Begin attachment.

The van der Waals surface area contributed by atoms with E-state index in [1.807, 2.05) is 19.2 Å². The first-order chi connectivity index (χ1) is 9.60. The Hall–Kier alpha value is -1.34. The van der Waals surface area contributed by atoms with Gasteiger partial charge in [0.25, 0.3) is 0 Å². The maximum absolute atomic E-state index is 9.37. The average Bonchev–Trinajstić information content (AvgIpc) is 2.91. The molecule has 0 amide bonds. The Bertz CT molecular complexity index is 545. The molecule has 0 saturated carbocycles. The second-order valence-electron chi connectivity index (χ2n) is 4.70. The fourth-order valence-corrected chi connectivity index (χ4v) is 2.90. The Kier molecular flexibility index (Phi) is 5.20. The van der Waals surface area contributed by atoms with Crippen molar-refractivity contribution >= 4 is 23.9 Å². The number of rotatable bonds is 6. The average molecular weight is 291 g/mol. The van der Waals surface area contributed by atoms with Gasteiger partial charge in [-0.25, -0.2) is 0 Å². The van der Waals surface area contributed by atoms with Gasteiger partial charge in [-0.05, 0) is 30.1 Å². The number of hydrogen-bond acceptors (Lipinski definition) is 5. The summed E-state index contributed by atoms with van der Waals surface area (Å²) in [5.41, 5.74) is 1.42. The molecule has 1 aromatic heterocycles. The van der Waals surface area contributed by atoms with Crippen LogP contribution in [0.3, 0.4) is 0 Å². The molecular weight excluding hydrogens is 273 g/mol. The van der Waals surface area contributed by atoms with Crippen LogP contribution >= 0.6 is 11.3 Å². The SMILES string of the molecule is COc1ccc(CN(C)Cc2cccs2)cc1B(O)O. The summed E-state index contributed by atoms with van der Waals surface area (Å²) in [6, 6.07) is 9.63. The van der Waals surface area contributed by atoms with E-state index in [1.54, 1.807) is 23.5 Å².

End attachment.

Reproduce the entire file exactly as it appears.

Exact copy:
The van der Waals surface area contributed by atoms with E-state index in [1.807, 2.05) is 19.2 Å². The first-order chi connectivity index (χ1) is 9.60. The Hall–Kier alpha value is -1.34. The van der Waals surface area contributed by atoms with Gasteiger partial charge in [0.25, 0.3) is 0 Å². The maximum absolute atomic E-state index is 9.37. The average Bonchev–Trinajstić information content (AvgIpc) is 2.91. The molecule has 0 amide bonds. The Bertz CT molecular complexity index is 545. The molecule has 0 saturated carbocycles. The second-order valence-electron chi connectivity index (χ2n) is 4.70. The fourth-order valence-corrected chi connectivity index (χ4v) is 2.90. The Kier molecular flexibility index (Phi) is 5.20. The van der Waals surface area contributed by atoms with Crippen molar-refractivity contribution >= 4 is 23.9 Å². The number of rotatable bonds is 6. The average molecular weight is 291 g/mol. The van der Waals surface area contributed by atoms with Gasteiger partial charge in [-0.25, -0.2) is 0 Å². The van der Waals surface area contributed by atoms with Gasteiger partial charge in [-0.05, 0) is 30.1 Å². The number of hydrogen-bond acceptors (Lipinski definition) is 5. The summed E-state index contributed by atoms with van der Waals surface area (Å²) in [5.41, 5.74) is 1.42. The molecule has 1 aromatic heterocycles. The van der Waals surface area contributed by atoms with Crippen LogP contribution in [0.3, 0.4) is 0 Å². The molecular weight excluding hydrogens is 273 g/mol. The van der Waals surface area contributed by atoms with Crippen LogP contribution >= 0.6 is 11.3 Å². The SMILES string of the molecule is COc1ccc(CN(C)Cc2cccs2)cc1B(O)O. The summed E-state index contributed by atoms with van der Waals surface area (Å²) in [6, 6.07) is 9.63. The van der Waals surface area contributed by atoms with E-state index in [1.54, 1.807) is 23.5 Å².